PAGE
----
Getting a Grip on High Blood Pressure
Nearly half the adults in the United States (about 45%, or 108 million) have hypertension (high blood pressure). High Blood Pressure (HBP) is defined where the pressure reading is over 130 for the systolic and over 80 for the diastolic pressure. Of those about 30 million take medication for this condition. The systolic or top number measures the pressure in your arteries when your heart beats, and the diastolic or bottom number measures the pressure in your arteries when your heart rests. The higher your blood pressure levels, the more risk you have for other health problems such as kidney problems, eye problems, heart attack, heart disease, or stroke. It could cause memory loss, blurred vision, libido issues in both men and women, and result in the excess loss of calcium and cause weaker bones. High blood pressure can damage arteries by making them less elastic, which decreases blood flow and oxygen to your heart and leads to heart disease. High blood pressure is often called the “silent killer” because it usually has no warning signs or symptoms, and many people do not know they have it. Therefore, periodic checks for your blood pressure are important.
The natural recommendations for reducing high blood pressure are to decrease alcohol, salt, and smoking, eating healthy foods and increasing physical activity and losing weight if necessary. Taking time to relax or meditate also helps. A less well-known recommendation but proven to be an effective method, is improving grip strength.
Get a Grip!
In the mid-1970’s the air force had a problem where the G-forces created in the flying of F-16 jets were causing pilots to lose consciousness and black out. They turned to Dr. Ronald Wiley and expert in heart and lung physiology to help. One of Dr. Wiley’s strategies was a hand grip that pilots could squeeze to boost their blood pressure enough to maintain circulation in the brain. This technique did work initially to raise blood pressure during flying maneuvers; however, it had the reverse effect on resting blood pressure after a few weeks of practice.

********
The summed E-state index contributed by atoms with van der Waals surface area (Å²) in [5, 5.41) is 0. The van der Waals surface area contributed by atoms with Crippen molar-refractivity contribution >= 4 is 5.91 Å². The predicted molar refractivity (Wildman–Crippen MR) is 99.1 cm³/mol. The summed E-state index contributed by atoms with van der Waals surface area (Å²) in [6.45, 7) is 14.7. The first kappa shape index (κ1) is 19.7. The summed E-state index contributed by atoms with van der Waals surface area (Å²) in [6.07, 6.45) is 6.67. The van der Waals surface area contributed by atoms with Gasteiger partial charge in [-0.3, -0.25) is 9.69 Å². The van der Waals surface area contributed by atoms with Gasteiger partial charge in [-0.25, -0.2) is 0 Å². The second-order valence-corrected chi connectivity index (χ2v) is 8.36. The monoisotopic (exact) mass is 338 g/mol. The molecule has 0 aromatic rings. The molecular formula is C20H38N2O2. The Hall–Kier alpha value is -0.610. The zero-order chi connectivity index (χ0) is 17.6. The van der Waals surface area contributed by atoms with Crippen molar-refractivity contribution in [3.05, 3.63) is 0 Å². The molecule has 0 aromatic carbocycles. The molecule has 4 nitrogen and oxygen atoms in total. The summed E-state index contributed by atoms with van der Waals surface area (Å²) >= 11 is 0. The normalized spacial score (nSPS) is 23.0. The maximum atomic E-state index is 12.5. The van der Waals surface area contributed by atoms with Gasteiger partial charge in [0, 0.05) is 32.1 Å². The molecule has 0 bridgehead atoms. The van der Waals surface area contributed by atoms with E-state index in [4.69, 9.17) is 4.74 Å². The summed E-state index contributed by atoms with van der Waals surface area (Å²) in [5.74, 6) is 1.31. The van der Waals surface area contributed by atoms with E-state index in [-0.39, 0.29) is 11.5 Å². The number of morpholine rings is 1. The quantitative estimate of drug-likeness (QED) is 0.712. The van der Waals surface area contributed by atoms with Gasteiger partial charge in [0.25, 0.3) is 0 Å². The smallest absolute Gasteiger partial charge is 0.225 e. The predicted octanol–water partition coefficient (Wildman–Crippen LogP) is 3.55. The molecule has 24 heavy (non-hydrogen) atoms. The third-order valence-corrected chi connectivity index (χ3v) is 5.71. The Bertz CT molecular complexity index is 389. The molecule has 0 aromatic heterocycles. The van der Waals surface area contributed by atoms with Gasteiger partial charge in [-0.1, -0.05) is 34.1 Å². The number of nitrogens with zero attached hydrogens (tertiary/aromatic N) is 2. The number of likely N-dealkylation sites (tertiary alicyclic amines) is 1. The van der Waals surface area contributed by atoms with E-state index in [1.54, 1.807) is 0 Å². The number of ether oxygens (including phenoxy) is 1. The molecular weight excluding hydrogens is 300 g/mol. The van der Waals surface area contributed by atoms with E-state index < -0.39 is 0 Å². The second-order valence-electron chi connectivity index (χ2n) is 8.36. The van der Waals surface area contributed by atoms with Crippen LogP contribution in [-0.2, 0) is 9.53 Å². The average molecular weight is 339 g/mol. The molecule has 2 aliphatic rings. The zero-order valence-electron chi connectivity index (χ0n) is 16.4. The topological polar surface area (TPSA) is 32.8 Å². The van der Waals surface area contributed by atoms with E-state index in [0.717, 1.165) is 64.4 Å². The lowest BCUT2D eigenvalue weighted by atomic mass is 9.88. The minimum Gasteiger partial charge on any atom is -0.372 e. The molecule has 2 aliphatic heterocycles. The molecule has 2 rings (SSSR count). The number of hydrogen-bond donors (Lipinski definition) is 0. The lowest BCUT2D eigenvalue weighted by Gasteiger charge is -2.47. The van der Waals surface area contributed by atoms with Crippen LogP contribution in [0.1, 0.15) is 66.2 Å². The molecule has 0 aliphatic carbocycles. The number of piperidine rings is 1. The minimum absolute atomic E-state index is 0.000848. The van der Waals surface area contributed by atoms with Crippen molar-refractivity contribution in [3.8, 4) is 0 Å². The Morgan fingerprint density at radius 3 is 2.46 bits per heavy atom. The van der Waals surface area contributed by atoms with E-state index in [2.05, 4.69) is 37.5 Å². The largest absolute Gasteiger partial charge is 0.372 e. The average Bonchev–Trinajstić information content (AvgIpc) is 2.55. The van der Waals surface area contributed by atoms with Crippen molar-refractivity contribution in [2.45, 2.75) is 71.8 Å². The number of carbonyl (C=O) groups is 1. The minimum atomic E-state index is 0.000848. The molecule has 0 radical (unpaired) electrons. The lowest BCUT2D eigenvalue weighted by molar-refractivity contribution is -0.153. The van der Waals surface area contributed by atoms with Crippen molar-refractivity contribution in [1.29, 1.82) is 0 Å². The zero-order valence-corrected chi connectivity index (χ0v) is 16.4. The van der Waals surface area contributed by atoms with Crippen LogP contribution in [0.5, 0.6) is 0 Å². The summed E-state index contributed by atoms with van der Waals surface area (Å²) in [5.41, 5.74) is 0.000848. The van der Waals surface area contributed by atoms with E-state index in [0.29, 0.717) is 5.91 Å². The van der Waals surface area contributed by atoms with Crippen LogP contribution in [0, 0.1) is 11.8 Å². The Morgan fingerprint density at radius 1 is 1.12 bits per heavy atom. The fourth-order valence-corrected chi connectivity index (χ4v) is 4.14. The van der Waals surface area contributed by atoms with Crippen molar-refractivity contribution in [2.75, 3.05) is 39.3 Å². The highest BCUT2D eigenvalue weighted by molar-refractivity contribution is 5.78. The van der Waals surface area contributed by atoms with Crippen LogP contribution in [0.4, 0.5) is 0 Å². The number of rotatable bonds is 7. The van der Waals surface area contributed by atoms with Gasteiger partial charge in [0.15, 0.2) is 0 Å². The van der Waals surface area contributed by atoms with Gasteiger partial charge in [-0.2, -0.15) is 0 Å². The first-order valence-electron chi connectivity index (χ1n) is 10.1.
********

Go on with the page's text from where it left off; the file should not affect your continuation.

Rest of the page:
Dr. Wiley’s findings were repeated numerous times and a meta-analysis of 18 studies by Danielle Bentley and colleagues at the University of Toronto concluded: “Handgrip exercise is an effective modality for resting blood pressure reduction, resulting in clinically significant reductions for men and women of all ages.” Another meta-analysis by Australian doctors reached a similar conclusion. Additionally, it was found to lower systolic and diastolic pressure on average from about 10-15 points which is equivalent to many pharmaceutical drugs.
There are instruments called dynamometers which measure grip strength in a medical setting. The average grip strength for a man is 72 lbs. and for a woman it is about 44 lbs. of force. According to Harvard Medical School, a decrease in grip strength of 11 pounds is linked to a 17% increased risk of heart disease and a 7% increased risk for a heart attack. Even when researchers attempted to adjust their study of more than 140,000 adults for external factors, including smoking and age, they found that grip strength was a stronger indicator for cardiovascular disease than blood pressure. Grip strength can also indicate your risk for stroke and serve as a reliable measurement of your biological age over your biological age.